TABARE VAZQUEZ, President of Uruguay, demanded the immediate restoration of constitutional order in the Republic of Honduras and the restoration of those democratically elected by the Honduran people to their posts. He further called for the integration of the American continent without exclusions, exceptions or embargoes, such as the one on Cuba, without second-class partners. “We are all Americans,” he said, “and equals.”
As one of the main contributors of troops to United Nations Peacekeeping Operations, he noted that the difficulties encountered in the peacekeeping system -– such as their growing demand and complexity –- far from being discouraging, should be a stimulus to better coordination of efforts with other Member States and the Secretary-General to stabilize areas affected by conflicts, protect the civilian population, strengthen institutions and promote economic and social development of affected countries. States must also cooperate in the fight against terrorism, while maintaining absolute respect for international law and human rights.
Uruguay, which had signed a wide range of human rights conventions, would be one of the first signatories to the Optional Protocol of the International Pact on Economic, Social and Cultural Rights, he said. The country was also party to the main international conventions on the environment and sustainable development.
In a time of globalization, it was not only the economy that had to be globalized; “peace, freedom, democracy, justice, dignity and the welfare of the people must be globalized as well”, he said. Among the many policy and actions undertaken by Uruguay to that end, was its firm commitment to tobacco-control policies. Citing the World Health Organization (WHO) statistic that smoking was “the leading avoidable cause of death worldwide”, he noted that Uruguay had become the first smoke-free country in the Americas, which was no small matter when one considered it caused more than 5 million deaths annually. His delegation had sponsored and promoted the resolution to create a smoke-free United Nations. “It is a partial, but auspicious advance in the fight against this epidemic,” he said.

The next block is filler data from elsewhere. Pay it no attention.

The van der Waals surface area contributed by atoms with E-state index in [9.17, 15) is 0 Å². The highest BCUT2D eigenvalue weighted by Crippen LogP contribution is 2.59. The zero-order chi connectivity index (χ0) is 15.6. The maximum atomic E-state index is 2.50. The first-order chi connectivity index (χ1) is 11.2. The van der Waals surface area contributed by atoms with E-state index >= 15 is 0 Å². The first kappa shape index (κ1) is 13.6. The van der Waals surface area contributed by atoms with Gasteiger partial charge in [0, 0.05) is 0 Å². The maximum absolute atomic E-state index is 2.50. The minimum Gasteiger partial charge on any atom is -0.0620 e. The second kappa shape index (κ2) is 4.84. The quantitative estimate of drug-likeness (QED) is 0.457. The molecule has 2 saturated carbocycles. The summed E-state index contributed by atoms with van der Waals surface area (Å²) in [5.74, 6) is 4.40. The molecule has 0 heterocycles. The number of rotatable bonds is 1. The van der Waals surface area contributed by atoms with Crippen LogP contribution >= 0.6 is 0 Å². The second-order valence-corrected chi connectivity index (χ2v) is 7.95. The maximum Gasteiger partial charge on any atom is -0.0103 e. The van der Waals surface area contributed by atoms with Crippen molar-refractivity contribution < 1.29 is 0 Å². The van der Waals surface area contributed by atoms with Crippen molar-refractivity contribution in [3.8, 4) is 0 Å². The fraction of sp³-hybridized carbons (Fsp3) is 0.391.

He also spoke of Uruguay’s efforts to become a country providing equal opportunity access to information technologies through the Ceibal Project, providing every student and teacher in the public primary school system with a laptop computer having Internet access. He anticipated that, by the end of 2009, every student and teacher in the elementary school system would have received an XO prototype. The programme developed intelligence and introduced deep changes in teaching and learning, offering equal access to information starting in childhood. The project would provide knowledge that was indispensable for becoming a member of society and ensuring its proper functioning.
In closing, he quoted Michel de Montaigne, who had said: “There is no greater destiny for human beings than taking care of the task of being human.” Five centuries later, it should not be remembered as something solely of the past, but something to be assumed as a task of the present. “I believe there is no other option if we really want to survive as a species and to improve as human beings,” he said.